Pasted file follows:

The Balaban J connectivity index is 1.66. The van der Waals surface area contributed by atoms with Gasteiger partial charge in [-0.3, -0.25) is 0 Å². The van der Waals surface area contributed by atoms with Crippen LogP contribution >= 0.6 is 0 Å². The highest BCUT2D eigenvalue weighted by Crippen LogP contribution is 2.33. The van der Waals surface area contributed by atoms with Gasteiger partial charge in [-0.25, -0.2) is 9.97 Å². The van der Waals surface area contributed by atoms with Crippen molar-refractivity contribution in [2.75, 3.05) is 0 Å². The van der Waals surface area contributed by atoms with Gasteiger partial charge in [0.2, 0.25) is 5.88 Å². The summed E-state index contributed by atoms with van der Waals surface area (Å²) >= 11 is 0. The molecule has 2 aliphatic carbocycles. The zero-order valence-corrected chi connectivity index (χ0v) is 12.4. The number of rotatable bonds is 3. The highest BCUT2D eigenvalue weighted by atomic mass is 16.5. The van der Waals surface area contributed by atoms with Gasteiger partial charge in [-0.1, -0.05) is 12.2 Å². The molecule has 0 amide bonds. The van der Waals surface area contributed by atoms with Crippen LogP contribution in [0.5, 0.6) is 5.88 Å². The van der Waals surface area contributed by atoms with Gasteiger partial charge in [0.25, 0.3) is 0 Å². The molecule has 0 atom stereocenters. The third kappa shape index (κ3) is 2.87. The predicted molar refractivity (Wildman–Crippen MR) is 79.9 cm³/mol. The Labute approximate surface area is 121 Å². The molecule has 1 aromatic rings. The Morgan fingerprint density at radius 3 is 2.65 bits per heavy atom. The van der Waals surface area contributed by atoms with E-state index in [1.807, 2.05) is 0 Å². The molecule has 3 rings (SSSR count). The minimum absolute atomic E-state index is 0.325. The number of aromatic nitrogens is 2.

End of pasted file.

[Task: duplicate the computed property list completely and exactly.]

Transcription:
The Balaban J connectivity index is 1.66. The van der Waals surface area contributed by atoms with Gasteiger partial charge in [-0.3, -0.25) is 0 Å². The van der Waals surface area contributed by atoms with Crippen LogP contribution >= 0.6 is 0 Å². The highest BCUT2D eigenvalue weighted by Crippen LogP contribution is 2.33. The van der Waals surface area contributed by atoms with Gasteiger partial charge in [-0.25, -0.2) is 9.97 Å². The van der Waals surface area contributed by atoms with Crippen molar-refractivity contribution in [2.75, 3.05) is 0 Å². The van der Waals surface area contributed by atoms with Gasteiger partial charge in [0.2, 0.25) is 5.88 Å². The summed E-state index contributed by atoms with van der Waals surface area (Å²) >= 11 is 0. The molecule has 2 aliphatic carbocycles. The zero-order valence-corrected chi connectivity index (χ0v) is 12.4. The number of rotatable bonds is 3. The highest BCUT2D eigenvalue weighted by atomic mass is 16.5. The van der Waals surface area contributed by atoms with Gasteiger partial charge in [-0.1, -0.05) is 12.2 Å². The molecule has 0 amide bonds. The van der Waals surface area contributed by atoms with Crippen LogP contribution in [0.5, 0.6) is 5.88 Å². The van der Waals surface area contributed by atoms with Gasteiger partial charge in [0.25, 0.3) is 0 Å². The molecule has 0 atom stereocenters. The third kappa shape index (κ3) is 2.87. The predicted molar refractivity (Wildman–Crippen MR) is 79.9 cm³/mol. The Labute approximate surface area is 121 Å². The molecule has 1 aromatic rings. The Morgan fingerprint density at radius 3 is 2.65 bits per heavy atom. The van der Waals surface area contributed by atoms with E-state index in [1.807, 2.05) is 0 Å². The molecule has 3 rings (SSSR count). The minimum absolute atomic E-state index is 0.325. The number of aromatic nitrogens is 2.